University World News [38]
September 11, 2011

Sri Lanka

Government Plans to Attract Foreign Universities

The Sri Lankan government is seeking to attract foreign universities to the country under an initiative to expand access to tertiary education. According to a recent article in Lanka Business Online, the country is on track to meet that goal with the Bangkok-based Asian Institute of Technology [39] (AIT) expected to set up a campus in Hambantota in southern Sri Lanka, according to Higher Education Ministry Secretary Sunil Jayantha Navaratne, while India’s Manipal University [40] is to set up a campus near Negombo, north of Sri Lanka’s capital Colombo.

Australian Technical and Management College [41] (ATMC), an institute that works as an education delivery service for the University of Ballarat [42] in Australia said it was also in talks to set up a fully-fledged campus.

The government is offering land and tax breaks for recognized and accredited international institutions of higher education. Navaratne said the government was in advanced talks with about 10 institutes and relevant legislation was in the final stages of being drafted.

Lanka Business Online [43]
August 17, 2011

Six universities to Receive Additional Funding to Boost Rankings

Sri Lanka’s Higher Education Ministry [44] announced recently that it would be launching a program to upgrade six local universities by allocating just under US$1 million to each university. Funds are to be used to upgrade teaching, research and infrastructure to ‘international’ levels within the next few years. The universities to be upgraded are Colombo [45], Peradeniya [46], Moratuwa [47], Kelaniya [48], Ruhuna [49] and Sri Jayewardenepura [50].

The government has expressed that it would like to see them rank among the top 1,000 universities in the world, as part of Sri Lanka’s aim to become a knowledge hub for Asia. Three more universities – Rajarata [51], Jaffna [52] and Eastern [53] – have been mentioned for increased government investment in a second phase of upgrades in the future.

Daily News [54]
September 2, 2011


President Okays New 12-year Compulsory Education Plan

Students in Taiwan will enjoy a higher standard of education under the government’s 12-year compulsory education plan, which President Ma Ying-jeou signed off on in August.

Taiwan will extend compulsory education from nine to 12 years starting in 2014 in an effort to improve national competitiveness, according to the Ministry of Education. The plan will see students receive tuition-free education for their 12 years at secondary school.

Special admission to nationally competitive programs will be reserved for 25 percent of junior high graduates, with the remaining 75 percent enjoying exam-free admission in 15 school districts around the country. The ministry is currently drafting a senior high school education bill and amendments to the Junior College Law to provide legal foundation for the plan, according to officials.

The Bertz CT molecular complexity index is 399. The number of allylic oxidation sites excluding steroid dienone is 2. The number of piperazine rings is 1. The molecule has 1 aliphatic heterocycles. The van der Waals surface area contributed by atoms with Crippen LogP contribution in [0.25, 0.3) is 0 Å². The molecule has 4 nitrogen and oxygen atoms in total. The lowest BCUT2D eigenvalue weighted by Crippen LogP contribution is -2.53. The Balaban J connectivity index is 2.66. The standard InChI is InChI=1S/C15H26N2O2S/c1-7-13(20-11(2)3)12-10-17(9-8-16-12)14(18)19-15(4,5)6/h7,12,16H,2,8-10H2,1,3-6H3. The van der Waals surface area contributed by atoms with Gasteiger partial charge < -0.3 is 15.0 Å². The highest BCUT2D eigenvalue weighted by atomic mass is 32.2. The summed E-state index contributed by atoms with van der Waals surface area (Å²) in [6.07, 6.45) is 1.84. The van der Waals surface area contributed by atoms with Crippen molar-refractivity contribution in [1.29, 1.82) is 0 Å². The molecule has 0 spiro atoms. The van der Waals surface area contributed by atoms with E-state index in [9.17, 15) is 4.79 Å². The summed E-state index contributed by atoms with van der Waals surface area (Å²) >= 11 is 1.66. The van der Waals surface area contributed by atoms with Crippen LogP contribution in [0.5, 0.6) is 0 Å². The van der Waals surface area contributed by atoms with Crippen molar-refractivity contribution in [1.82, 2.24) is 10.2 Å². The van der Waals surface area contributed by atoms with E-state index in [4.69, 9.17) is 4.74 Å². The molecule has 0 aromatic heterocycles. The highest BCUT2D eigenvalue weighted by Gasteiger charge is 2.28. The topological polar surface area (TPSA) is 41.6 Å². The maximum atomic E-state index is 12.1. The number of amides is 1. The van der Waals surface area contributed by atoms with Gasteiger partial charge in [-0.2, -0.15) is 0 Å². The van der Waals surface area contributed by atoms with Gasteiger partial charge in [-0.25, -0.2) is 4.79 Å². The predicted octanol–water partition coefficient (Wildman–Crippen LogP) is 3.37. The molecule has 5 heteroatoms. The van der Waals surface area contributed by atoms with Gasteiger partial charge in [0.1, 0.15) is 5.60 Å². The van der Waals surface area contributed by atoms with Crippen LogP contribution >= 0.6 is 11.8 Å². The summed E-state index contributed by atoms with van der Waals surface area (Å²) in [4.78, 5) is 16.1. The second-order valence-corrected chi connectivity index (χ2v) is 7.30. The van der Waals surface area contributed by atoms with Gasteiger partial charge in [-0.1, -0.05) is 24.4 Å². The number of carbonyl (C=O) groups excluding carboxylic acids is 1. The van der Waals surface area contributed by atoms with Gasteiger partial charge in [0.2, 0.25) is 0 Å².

Taiwan Today [55]
August 10, 2011

Academics Express Concern Over Brain Drain

A group of Taiwanese academics, artists, journalists, and business leaders are warning that Taiwan is losing its ability to keep top talent due to outdated laws and government bureaucracy.

In a joint statement [56] published in August, they say the island nation “may see its competitive edge in industry and academe decline gradually,” if the government doesn’t take steps to ameliorate conditions for academics and researchers. For example, the statement says rules that limit how much education and research institutions can pay staff members should be revised because China, Hong Kong, and Singapore are able to offer larger salaries.

Despite such concerns, Taiwan has started to do more to recruit students from abroad. In April, it announced a plan to bring in 100,000 foreign students in five years and this year it is allowing students from mainland China to enroll in full-degree programs, the first time in 60 years.

Agence France Presse [57]
August 15, 2011


Developing a World Class University

Vietnam has emerged in recent years as a low-cost manufacturing center able to compete with China, it’s huge neighbor to the north, for contracts from the world’s biggest manufacturers. However, to continue competing and moving up the value chain, the country needs the requisite pool of skilled workers and innovative thinkers. To achieve this, it must improve its centers of learning.

The new University of Science and Technology Hanoi (USTH) is being developed to help push Vietnamese research and innovation to ‘world class’ levels. To support that goal, the Asian Development Bank (ADB) in May announced a huge loan of US$190 million for USTH, as requested by the Vietnamese government.

A consortium of French universities has designed the new institution’s curriculum, which will be taught by professors from France until the university can attract or train top Vietnamese academics. Teaching will be in English and French, however USTH is not an international branch campus but a Vietnamese public university that intends to provide international standards of teaching and research. Degrees will be accredited jointly by a French university and USTH.

One major roadblock currently facing the institution is autonomy, of which Vietnamese institutions typically have a very limited amount. Enrollments are controlled, tuition fees are capped, and the ministry of education makes most decisions including those related to hiring and budgeting. According to a recent article in University World News, the Vietnamese government is having a hard time coming to terms with the concept of a public university autonomous of the government.

However, the ADB loan agreement to build the USTH campus to house 5,000 students and researchers, which will be completed in the next five to six years, includes clauses on academic freedom and institutional autonomy. The hope being that the new university will be a model for the manner in which ‘world class’ research universities operate.

University World News [58]
August 28, 2011